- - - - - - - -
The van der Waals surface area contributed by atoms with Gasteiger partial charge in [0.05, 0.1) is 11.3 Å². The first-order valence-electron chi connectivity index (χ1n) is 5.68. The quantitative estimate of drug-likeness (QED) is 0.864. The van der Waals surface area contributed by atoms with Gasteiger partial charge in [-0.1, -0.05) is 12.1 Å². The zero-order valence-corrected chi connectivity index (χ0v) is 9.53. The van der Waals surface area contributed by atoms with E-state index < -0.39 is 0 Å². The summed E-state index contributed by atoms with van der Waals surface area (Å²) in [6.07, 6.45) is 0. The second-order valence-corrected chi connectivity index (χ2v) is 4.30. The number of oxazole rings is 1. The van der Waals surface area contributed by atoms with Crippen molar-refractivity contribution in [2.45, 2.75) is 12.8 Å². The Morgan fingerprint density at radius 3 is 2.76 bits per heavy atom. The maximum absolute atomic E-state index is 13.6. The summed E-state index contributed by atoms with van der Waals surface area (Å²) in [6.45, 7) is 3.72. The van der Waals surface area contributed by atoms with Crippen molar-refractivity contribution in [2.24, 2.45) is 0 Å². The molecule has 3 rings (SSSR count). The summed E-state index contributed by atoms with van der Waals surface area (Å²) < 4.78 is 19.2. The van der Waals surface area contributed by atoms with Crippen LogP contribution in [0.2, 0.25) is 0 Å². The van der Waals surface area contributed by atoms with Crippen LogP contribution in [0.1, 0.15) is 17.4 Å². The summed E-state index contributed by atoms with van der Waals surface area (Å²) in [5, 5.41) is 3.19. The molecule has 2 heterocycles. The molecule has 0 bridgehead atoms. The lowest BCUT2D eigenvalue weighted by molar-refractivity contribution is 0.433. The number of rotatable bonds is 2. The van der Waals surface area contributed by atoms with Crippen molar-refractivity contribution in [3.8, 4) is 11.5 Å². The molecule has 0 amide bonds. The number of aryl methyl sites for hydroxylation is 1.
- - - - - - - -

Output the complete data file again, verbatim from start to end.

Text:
The van der Waals surface area contributed by atoms with Gasteiger partial charge in [0.05, 0.1) is 11.3 Å². The first-order valence-electron chi connectivity index (χ1n) is 5.68. The quantitative estimate of drug-likeness (QED) is 0.864. The van der Waals surface area contributed by atoms with Gasteiger partial charge in [-0.1, -0.05) is 12.1 Å². The zero-order valence-corrected chi connectivity index (χ0v) is 9.53. The van der Waals surface area contributed by atoms with E-state index < -0.39 is 0 Å². The summed E-state index contributed by atoms with van der Waals surface area (Å²) in [6.07, 6.45) is 0. The second-order valence-corrected chi connectivity index (χ2v) is 4.30. The number of oxazole rings is 1. The van der Waals surface area contributed by atoms with Crippen molar-refractivity contribution in [2.45, 2.75) is 12.8 Å². The Morgan fingerprint density at radius 3 is 2.76 bits per heavy atom. The maximum absolute atomic E-state index is 13.6. The summed E-state index contributed by atoms with van der Waals surface area (Å²) in [6.45, 7) is 3.72. The van der Waals surface area contributed by atoms with Crippen molar-refractivity contribution in [2.24, 2.45) is 0 Å². The molecule has 3 rings (SSSR count). The summed E-state index contributed by atoms with van der Waals surface area (Å²) < 4.78 is 19.2. The van der Waals surface area contributed by atoms with Crippen LogP contribution in [0.2, 0.25) is 0 Å². The van der Waals surface area contributed by atoms with Crippen LogP contribution in [0.1, 0.15) is 17.4 Å². The summed E-state index contributed by atoms with van der Waals surface area (Å²) in [5, 5.41) is 3.19. The molecule has 2 heterocycles. The molecule has 0 bridgehead atoms. The lowest BCUT2D eigenvalue weighted by molar-refractivity contribution is 0.433. The number of rotatable bonds is 2. The van der Waals surface area contributed by atoms with Crippen molar-refractivity contribution in [3.8, 4) is 11.5 Å². The molecule has 0 amide bonds. The number of aryl methyl sites for hydroxylation is 1.